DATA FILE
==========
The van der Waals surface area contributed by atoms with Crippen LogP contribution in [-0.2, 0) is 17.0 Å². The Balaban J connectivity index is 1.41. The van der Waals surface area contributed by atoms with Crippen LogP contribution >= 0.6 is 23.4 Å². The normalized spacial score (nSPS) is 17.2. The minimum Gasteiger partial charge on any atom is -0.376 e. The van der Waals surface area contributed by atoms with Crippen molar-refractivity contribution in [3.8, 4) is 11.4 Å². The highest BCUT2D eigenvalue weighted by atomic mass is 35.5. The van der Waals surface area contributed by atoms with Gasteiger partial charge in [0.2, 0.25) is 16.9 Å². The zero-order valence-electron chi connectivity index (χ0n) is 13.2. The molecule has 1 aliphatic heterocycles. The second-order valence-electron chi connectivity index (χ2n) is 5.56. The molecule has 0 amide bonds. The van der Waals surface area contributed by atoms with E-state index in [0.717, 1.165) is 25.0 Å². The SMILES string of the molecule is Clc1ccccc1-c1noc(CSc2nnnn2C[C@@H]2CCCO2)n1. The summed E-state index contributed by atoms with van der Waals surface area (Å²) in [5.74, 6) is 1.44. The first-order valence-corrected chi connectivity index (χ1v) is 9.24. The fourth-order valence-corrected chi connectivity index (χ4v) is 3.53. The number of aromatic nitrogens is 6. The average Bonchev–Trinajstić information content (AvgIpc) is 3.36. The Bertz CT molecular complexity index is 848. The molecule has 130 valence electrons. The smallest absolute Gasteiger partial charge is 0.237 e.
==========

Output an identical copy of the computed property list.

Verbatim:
The van der Waals surface area contributed by atoms with Crippen LogP contribution in [-0.2, 0) is 17.0 Å². The Balaban J connectivity index is 1.41. The van der Waals surface area contributed by atoms with Crippen LogP contribution >= 0.6 is 23.4 Å². The normalized spacial score (nSPS) is 17.2. The minimum Gasteiger partial charge on any atom is -0.376 e. The van der Waals surface area contributed by atoms with Crippen molar-refractivity contribution in [3.8, 4) is 11.4 Å². The highest BCUT2D eigenvalue weighted by atomic mass is 35.5. The van der Waals surface area contributed by atoms with Gasteiger partial charge in [0.2, 0.25) is 16.9 Å². The zero-order valence-electron chi connectivity index (χ0n) is 13.2. The molecule has 1 aliphatic heterocycles. The second-order valence-electron chi connectivity index (χ2n) is 5.56. The molecule has 0 amide bonds. The van der Waals surface area contributed by atoms with E-state index in [0.717, 1.165) is 25.0 Å². The SMILES string of the molecule is Clc1ccccc1-c1noc(CSc2nnnn2C[C@@H]2CCCO2)n1. The summed E-state index contributed by atoms with van der Waals surface area (Å²) in [5.74, 6) is 1.44. The first-order valence-corrected chi connectivity index (χ1v) is 9.24. The fourth-order valence-corrected chi connectivity index (χ4v) is 3.53. The number of aromatic nitrogens is 6. The average Bonchev–Trinajstić information content (AvgIpc) is 3.36. The Bertz CT molecular complexity index is 848. The molecule has 130 valence electrons. The smallest absolute Gasteiger partial charge is 0.237 e.